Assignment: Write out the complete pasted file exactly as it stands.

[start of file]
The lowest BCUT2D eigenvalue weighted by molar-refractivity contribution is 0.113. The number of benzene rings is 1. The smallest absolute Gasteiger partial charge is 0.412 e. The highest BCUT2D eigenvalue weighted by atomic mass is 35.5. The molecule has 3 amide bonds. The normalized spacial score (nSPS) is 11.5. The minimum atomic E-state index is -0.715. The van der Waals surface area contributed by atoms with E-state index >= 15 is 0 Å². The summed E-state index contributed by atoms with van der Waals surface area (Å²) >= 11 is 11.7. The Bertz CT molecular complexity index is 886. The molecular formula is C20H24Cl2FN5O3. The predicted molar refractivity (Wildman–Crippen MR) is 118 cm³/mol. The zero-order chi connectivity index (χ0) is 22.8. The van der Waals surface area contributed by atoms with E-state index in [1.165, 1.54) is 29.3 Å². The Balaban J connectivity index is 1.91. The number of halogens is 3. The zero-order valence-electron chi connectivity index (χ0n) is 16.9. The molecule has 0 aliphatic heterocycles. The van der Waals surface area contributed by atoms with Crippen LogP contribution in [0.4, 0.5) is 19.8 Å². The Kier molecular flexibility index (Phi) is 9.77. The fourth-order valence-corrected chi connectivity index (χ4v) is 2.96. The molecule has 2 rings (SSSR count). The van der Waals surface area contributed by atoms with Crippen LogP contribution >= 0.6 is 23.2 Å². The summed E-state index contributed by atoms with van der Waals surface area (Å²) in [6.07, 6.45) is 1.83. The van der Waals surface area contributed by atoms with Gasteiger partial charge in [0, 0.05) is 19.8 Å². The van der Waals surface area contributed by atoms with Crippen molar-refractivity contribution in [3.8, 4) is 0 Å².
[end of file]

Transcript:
The lowest BCUT2D eigenvalue weighted by molar-refractivity contribution is 0.113. The number of benzene rings is 1. The smallest absolute Gasteiger partial charge is 0.412 e. The highest BCUT2D eigenvalue weighted by atomic mass is 35.5. The molecule has 3 amide bonds. The normalized spacial score (nSPS) is 11.5. The minimum atomic E-state index is -0.715. The van der Waals surface area contributed by atoms with E-state index >= 15 is 0 Å². The summed E-state index contributed by atoms with van der Waals surface area (Å²) >= 11 is 11.7. The Bertz CT molecular complexity index is 886. The molecular formula is C20H24Cl2FN5O3. The predicted molar refractivity (Wildman–Crippen MR) is 118 cm³/mol. The zero-order chi connectivity index (χ0) is 22.8. The van der Waals surface area contributed by atoms with E-state index in [1.165, 1.54) is 29.3 Å². The Balaban J connectivity index is 1.91. The number of halogens is 3. The zero-order valence-electron chi connectivity index (χ0n) is 16.9. The molecule has 0 aliphatic heterocycles. The van der Waals surface area contributed by atoms with Crippen LogP contribution in [0.4, 0.5) is 19.8 Å². The Kier molecular flexibility index (Phi) is 9.77. The fourth-order valence-corrected chi connectivity index (χ4v) is 2.96. The molecule has 2 rings (SSSR count). The van der Waals surface area contributed by atoms with Crippen LogP contribution >= 0.6 is 23.2 Å². The summed E-state index contributed by atoms with van der Waals surface area (Å²) in [6.07, 6.45) is 1.83. The van der Waals surface area contributed by atoms with Gasteiger partial charge in [0, 0.05) is 19.8 Å². The van der Waals surface area contributed by atoms with Crippen molar-refractivity contribution in [3.8, 4) is 0 Å².